Freesteel Blog » Triangulating a sphere

Triangulating a sphere

Monday, July 15th, 2013 at 11:47 am Written by:

Suppose I have a sphere of radius 5mm. I need it to be triangulated to a tolerance of 0.01mm.

This is the answer I would like to get:

Unfortunately, this is the answer I’m going to get from almost all CAD systems:

This could be any shape, but I’m showing a sphere because the issue is easy to understand. There are too many triangles at the poles and it’s not particularly optimal.

Why do I want a triangulation to a tolerance? Because I am doing some machining, printing, simulation, or visualization that depends on triangles, and my algorithm is going to run faster the fewer triangles there are.

Sure, you could theoretically perform these calculations using the “true” surface to a sample point value of 14 decimal places, but I only want it to two decimal places, because that’s going to be faster, cheaper and fit for purpose. I have no use for 14 decimal places. Just because analytical calculations and their iterative numerical solutions cannot deliver the answer to anything other than 14 decimal places, doesn’t mean it’s useful. In my book, precision engineering means to the defined precision, where less precision is proportionately cheaper and quicker to engineer. We don’t want the smelly oil sump guard to cost as much to manufacture as the finely tuned impeller in the diesel pump; it’s only got to be accurate enough to fit the gasket and not get in the way. That’s how we get performance out of a system — by focusing resources away from where it is not needed, and into the places where it makes a difference.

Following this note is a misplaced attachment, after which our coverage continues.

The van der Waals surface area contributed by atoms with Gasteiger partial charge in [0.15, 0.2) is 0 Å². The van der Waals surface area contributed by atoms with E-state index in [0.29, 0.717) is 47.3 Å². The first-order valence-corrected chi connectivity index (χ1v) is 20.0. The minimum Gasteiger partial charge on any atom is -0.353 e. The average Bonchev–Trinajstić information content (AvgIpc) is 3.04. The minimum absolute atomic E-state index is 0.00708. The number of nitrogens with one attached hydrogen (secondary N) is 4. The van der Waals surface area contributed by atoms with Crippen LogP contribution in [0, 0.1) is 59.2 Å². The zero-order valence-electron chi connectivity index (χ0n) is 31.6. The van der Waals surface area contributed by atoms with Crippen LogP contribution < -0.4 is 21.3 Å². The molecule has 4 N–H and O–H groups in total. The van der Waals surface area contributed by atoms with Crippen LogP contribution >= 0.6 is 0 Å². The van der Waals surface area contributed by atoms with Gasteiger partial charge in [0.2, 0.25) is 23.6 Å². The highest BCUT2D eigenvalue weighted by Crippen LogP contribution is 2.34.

Anyway, where was I?

That’s it. Triangulating the sphere of radius 5 to a tolerance of 0.01.

Now, if you divide the meridian of the sphere into 50 segments, and the equator into 50 segments (so it is a 50 sided polygon), you can achieve this tolerance along the lines of longitude and latitude, according to the following calculation:

t = 360/50 = 7.2degrees
centre = (0, 0, 0)
    p0 = (5, 0, 0)
    p1 = (5*cos(t), 0, 5*sin(t)) = (4.961, 0, 0.627)
    p2 = (5*cos(t), 5*sin(t), 0) = (4.961, 0.627, 0)

p0p1 deviation (at the mid-point of the line segment) 
       = 5 - |(p0 + p1) / 2| = 5 - |(4.980286,0,0.313333)|
                             = 5 - sqrt(4.980286*4.980286 + 0.31333*0.313333)
                             = 0.009866 < 0.01

Same for p0p2, and all other line segments in the mesh, where the non-equatorial lines of latitude have smaller radii and so have smaller deviations from the sphere.

But what about the points in the middle of the triangle? Who cares about the middles of triangles? I care. And so does everyone else who depends on this, even if they don't understand it.

Here the deflection from the surface is even greater because the two-way curved surface bulges further away from flatness of the triangle.

Pick a point in the middle of the triangle:

s = (p0+p1+p2)/3 = (4.97371,0.208888,0.208888)
5 - |s| = 0.017519

which is greater than the tolerance I asked for.

Not a lot of people know that.

Leave a comment

XHTML: You can use these tags: <a href="" title=""> <abbr title=""> <acronym title=""> <blockquote cite=""> <code> <em> <strong>